“I’m a little bit upset with the Premier League because they put the game when Tiger Woods is back!”
Two days before a huge match against Premier League title rivals Liverpool, Manchester City boss Pep Guardiola was talking about golf. Speaking to journalists ahead of a meeting dubbed by many – but not Guardiola nor opposite number Jurgen Klopp – as a potential title decider, Guardiola cut an extraordinarily relaxed figure.
His demeanor marked a significant departure from the stereotype assigned to Guardiola’s management style: a maverick, a touchline-pounding, wildly-gesticulating genius cursed by his superior knowledge of the game and the inability of others to meet his intellectual level. Stereotypes are often wrong of course, but they do tend to start with at least a small kernel of truth. Guardiola is the same football obsessive he has always been; his preparation and tactical planning of him before games goes way and beyond what is considered normal for a professional football manager.
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It was recently reported that one night last month in the middle of the night, Guardiola got up and meticulously analyzed clips of recent matches between Liverpool and Southampton. He has always been like that and he always will.
Yet during his time at Barcelona that intensity and obsession went into overdrive. Combined with the pressure of managing the Catalan giants, Guardiola was left burnt out and in need of a sabbatical.
“I’m more relaxed [now],” Pep said when asked how he deals with games of the magnitude of the upcoming Liverpool tie. “The week before the Champions League final too. I suffer more in October [until] December for the rhythm. I’m not nervous because we can win or lose but we give everything for our people. We know if we don’t perform in our excellent way we don’t have as much changes. Be solid until the last minute.”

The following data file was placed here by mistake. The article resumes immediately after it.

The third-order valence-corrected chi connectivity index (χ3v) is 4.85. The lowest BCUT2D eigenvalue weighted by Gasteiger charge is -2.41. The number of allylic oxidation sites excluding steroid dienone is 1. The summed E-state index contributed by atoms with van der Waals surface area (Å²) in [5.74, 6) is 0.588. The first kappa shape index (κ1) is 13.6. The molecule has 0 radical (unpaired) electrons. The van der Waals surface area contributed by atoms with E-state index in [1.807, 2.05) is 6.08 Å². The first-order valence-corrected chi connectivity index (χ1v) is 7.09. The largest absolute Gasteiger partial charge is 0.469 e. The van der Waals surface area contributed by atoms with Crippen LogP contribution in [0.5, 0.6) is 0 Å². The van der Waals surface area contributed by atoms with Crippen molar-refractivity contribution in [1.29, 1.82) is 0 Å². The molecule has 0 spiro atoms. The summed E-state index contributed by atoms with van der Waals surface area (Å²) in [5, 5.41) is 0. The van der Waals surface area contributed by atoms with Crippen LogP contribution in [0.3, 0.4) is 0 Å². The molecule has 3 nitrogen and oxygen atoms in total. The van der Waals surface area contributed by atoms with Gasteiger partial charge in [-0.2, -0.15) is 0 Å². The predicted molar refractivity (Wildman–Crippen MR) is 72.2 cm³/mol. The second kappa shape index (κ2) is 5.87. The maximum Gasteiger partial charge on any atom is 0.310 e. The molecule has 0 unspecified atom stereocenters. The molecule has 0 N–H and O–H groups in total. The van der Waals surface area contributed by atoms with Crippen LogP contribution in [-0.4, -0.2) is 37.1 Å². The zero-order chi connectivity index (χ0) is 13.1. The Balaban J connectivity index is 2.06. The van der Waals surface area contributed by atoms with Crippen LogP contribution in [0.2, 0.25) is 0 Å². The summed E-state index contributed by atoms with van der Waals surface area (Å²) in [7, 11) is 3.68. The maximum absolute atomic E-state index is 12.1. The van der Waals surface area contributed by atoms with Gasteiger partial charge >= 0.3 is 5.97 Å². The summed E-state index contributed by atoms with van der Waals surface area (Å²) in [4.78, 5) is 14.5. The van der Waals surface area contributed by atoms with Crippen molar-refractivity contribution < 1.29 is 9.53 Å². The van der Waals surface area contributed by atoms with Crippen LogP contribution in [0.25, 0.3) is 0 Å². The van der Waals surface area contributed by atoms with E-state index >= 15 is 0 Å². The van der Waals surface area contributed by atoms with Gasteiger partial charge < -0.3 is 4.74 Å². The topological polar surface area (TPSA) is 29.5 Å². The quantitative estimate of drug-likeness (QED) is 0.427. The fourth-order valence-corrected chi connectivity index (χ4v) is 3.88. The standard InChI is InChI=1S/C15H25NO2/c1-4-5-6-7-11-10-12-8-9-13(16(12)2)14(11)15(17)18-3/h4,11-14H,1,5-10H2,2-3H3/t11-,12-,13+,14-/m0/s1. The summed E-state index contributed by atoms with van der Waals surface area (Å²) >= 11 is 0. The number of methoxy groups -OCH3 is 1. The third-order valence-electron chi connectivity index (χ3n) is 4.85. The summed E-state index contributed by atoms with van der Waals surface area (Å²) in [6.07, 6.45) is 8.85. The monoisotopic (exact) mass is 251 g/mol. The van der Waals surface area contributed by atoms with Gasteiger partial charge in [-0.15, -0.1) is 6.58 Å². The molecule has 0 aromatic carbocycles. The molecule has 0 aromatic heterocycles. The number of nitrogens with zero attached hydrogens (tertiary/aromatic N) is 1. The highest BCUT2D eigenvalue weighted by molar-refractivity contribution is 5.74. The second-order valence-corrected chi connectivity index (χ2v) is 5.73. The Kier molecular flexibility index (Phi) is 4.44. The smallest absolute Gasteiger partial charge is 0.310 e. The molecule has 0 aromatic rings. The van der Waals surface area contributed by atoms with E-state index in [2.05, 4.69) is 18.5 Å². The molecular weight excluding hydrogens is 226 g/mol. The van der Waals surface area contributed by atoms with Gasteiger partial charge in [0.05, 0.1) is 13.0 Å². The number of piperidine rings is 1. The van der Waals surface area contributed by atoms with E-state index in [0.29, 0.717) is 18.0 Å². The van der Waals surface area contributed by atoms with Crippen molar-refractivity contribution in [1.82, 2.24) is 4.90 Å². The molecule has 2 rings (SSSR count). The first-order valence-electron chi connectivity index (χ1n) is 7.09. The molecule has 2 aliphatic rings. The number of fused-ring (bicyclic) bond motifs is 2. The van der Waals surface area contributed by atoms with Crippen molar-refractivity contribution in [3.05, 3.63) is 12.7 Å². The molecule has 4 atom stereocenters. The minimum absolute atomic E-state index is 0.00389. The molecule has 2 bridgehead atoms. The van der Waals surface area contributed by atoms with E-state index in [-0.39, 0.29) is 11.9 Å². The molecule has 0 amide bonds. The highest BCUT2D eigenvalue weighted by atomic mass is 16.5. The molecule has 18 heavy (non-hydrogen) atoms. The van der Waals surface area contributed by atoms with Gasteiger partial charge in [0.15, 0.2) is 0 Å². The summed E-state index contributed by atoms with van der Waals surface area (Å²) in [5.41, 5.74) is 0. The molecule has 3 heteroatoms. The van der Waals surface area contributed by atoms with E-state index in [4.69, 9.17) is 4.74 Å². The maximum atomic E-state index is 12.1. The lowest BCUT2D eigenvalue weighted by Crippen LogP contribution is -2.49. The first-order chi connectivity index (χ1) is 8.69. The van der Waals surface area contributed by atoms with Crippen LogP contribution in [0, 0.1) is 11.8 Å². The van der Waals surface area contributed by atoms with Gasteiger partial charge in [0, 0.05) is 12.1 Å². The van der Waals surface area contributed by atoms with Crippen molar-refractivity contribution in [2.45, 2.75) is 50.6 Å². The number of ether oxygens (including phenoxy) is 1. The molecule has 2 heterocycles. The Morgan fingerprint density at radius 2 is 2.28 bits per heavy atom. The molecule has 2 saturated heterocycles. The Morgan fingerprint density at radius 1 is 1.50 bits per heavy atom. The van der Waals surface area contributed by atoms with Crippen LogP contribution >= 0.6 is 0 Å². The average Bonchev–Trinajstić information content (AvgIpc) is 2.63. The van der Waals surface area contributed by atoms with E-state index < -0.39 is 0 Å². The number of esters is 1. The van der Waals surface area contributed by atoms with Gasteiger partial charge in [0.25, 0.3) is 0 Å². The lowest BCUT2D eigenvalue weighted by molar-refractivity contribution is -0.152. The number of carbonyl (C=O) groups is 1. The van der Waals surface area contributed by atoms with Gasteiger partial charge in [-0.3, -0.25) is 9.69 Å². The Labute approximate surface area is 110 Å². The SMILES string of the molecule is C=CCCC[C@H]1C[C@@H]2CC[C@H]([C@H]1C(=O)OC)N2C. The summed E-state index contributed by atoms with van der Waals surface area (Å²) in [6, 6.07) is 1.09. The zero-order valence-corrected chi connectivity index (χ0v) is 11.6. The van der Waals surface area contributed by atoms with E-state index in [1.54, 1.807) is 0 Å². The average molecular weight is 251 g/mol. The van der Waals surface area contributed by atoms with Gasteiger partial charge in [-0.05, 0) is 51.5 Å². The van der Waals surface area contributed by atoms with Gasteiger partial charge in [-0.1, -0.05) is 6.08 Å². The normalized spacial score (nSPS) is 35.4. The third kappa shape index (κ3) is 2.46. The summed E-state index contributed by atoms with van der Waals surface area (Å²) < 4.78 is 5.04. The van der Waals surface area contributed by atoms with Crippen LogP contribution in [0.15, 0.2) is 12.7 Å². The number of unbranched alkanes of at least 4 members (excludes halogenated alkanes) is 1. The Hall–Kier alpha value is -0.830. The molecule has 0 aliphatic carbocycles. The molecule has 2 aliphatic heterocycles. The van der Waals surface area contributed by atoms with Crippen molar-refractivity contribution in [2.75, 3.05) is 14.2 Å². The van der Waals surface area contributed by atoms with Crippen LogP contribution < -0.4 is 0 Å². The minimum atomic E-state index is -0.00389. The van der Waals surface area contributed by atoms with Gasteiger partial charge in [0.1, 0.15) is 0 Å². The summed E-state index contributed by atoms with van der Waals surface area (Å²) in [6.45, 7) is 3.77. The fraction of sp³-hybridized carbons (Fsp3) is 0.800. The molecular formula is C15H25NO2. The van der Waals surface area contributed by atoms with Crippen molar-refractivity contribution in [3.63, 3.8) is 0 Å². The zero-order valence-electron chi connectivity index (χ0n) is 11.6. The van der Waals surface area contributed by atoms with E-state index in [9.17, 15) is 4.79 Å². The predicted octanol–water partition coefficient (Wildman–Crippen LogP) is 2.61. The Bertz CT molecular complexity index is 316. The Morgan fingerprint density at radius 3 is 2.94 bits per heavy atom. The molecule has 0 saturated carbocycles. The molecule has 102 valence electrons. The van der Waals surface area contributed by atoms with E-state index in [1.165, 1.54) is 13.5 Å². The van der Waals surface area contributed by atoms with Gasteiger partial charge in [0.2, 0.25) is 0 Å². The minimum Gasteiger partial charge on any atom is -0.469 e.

It now seems that Guardiola is so relaxed at crucial points in the season – where he knows that much of what will happen will be decided by the hard work done earlier on in the campaign – that he has found new ways to entertain himself during tedious press commitments.
During his first few years in Manchester many interpreted Guardiola’s frequent tetchy interviews – “I am happy, more than you believe. Happy new year” – to be a sign of the pressure getting to him. Now though, in the space of a week, he has held at least three press conferences jam-packed with sassy remarks and playful jokes.
When speaking about his admiration for Liverpool manager Klopp, Guardiola couldn’t resist making a cheeky, light-hearted and unprovoked dig.
“So I [Klopp] says many times we are a rich club so the wine [after the game] will be perfect!” he jested. When asked if City will change their approach for the game on the basis that a draw wouldn’t be a disastrous result, he turned on the sarcasm.
“We train today to sit back 90 minutes. 0-0.” He did so with a dead-straight face, avoiding the faux joviality of a Frank Lampard and leaving that little doubt in everyone’s minds as to whether he was really joking around or not. But of course he was, this was Guardiola at his mischievous best of him.
Or rather that came on Monday ahead of the Champions League tie against Atletico Madrid, a match billed as – and proved to be – attack versus defence. Guardiola has taken on criticism in the past, but never quite in such a sarcastic and almost passive-aggressive way. It was a joy to see him dangle the bait by dropping the phrase “over-thinking” into one of his answers from him, and then see his cheeky smile from him emerge as journalists took the bait and asked if the accusations leveled against him are fair.
“In the Champions League, I always overthink, I always create new tactics and ideas, and tomorrow you will see a new one,” I answered dryly. “I overthink a lot, it’s absolutely fair (to say that). That’s why I’ve had very good results in the Champions League. It would be boring, my job, if all the time I had to win the same way.
“I have to adapt. That’s why I love to overthink with stupid tactics, and if I don’t win I look stupid. Tonight I will take inspiration and do incredible tactics tomorrow. We’ll play with 12 tomorrow.”
Perhaps Guardiola’s recent bout of sass means little, but it does suggest that he is feeling good about the challenges that await City in the coming weeks. A clear-headed manager can only be a good thing for City’s hopes of securing silverware.
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